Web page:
Not sure about the implications of paying tax in Canada as an Australian citizen? Check out this article from our trusted partner Taxback.com!
Canada and Australia definitely have some things in common: a pair of resource-rich former British colonies spread across continental-scale expanses of land, with low population densities.
However there are also many differences to consider, including how you pay your taxes.
Here is some useful info from Taxback.com to help you take the stress out of these differences.
1. Residency Status
It’s really helpful to know when you become a resident for tax purposes in Canada. When you first arrive, you’ll be considered a non-resident for tax purposes but this can change based on a few factors and it will affect how much tax you pay.
Non-residents only pay tax on income from Canadian sources and resident pay tax on their worldwide income.
So, how do you know if you’re a resident or non-resident?
You’re generally considered a non-resident if:
- You normally, customarily or routinely reside in another country and are not considered a resident of Canada, OR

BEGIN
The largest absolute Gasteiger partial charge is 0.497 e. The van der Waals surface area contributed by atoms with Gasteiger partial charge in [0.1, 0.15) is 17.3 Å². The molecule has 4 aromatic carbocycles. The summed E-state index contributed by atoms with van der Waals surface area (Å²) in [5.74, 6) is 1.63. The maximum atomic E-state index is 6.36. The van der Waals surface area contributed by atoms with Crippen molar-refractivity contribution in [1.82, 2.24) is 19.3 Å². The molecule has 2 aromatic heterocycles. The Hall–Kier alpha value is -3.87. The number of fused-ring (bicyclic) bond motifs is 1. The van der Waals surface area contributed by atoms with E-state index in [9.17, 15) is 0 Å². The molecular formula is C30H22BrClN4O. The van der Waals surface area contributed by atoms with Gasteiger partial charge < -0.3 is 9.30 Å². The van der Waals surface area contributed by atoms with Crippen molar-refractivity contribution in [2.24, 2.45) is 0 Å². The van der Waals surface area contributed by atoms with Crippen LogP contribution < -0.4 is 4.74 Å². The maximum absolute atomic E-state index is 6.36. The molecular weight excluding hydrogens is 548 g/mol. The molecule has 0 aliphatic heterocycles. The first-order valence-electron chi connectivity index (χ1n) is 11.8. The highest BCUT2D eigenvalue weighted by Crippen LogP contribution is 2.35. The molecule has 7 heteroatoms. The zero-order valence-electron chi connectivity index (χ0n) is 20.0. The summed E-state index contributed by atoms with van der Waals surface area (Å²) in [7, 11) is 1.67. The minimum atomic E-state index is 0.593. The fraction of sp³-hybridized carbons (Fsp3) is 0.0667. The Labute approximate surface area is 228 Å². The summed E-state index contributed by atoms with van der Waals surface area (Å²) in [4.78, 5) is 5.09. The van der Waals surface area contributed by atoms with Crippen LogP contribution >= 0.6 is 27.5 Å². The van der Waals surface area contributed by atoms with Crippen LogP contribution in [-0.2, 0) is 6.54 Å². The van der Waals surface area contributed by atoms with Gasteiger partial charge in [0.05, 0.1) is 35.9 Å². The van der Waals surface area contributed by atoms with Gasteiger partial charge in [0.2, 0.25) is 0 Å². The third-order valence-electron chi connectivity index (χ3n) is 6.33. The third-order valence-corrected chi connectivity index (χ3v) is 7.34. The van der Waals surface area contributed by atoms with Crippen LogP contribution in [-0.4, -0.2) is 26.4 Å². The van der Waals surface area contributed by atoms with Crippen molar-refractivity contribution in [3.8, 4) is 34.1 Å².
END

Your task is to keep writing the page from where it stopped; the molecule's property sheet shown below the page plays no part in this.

- You don’t have significant residential ties in Canada and/or you lived outside Canada throughout the tax year, OR
- You stayed in Canada for less than 183 days in the tax year.
For example, if you go to Canada on a working holiday for the year, you’ll be considered a non-resident for tax purposes.
You’re generally considered a resident if:
- Canada is the place where you live in the settled routine of your life and regularly, normally or customarily reside, OR
- You have significant residential ties (spouse, dependents, own a home) in Canada and are not considered a resident in any other country under a tax treaty with Canada.
So, for example if you’re living in Canada for a couple of years and buy an apartment, you’ll probably be considered a resident for tax purposes.
2. Tax treaty for paying tax in Canada as an Australian
Luckily for Australian citizens moving to Canada, there is a convention for the avoidance of double taxation. So this means if you happen to be treated as a resident both in Canada and Australia, this should help you avoid being taxed twice on the same income.
Also, if you leave Australia during the tax year you may be due some tax back and can apply for a refund by filing an Australian tax return.
3. How you’re taxed in Canada
Canadian tax rates are progressive, so the more you earn, the more you’ll pay. In Canada, you pay both federal and provincial taxes so the rates can also depend on where you live.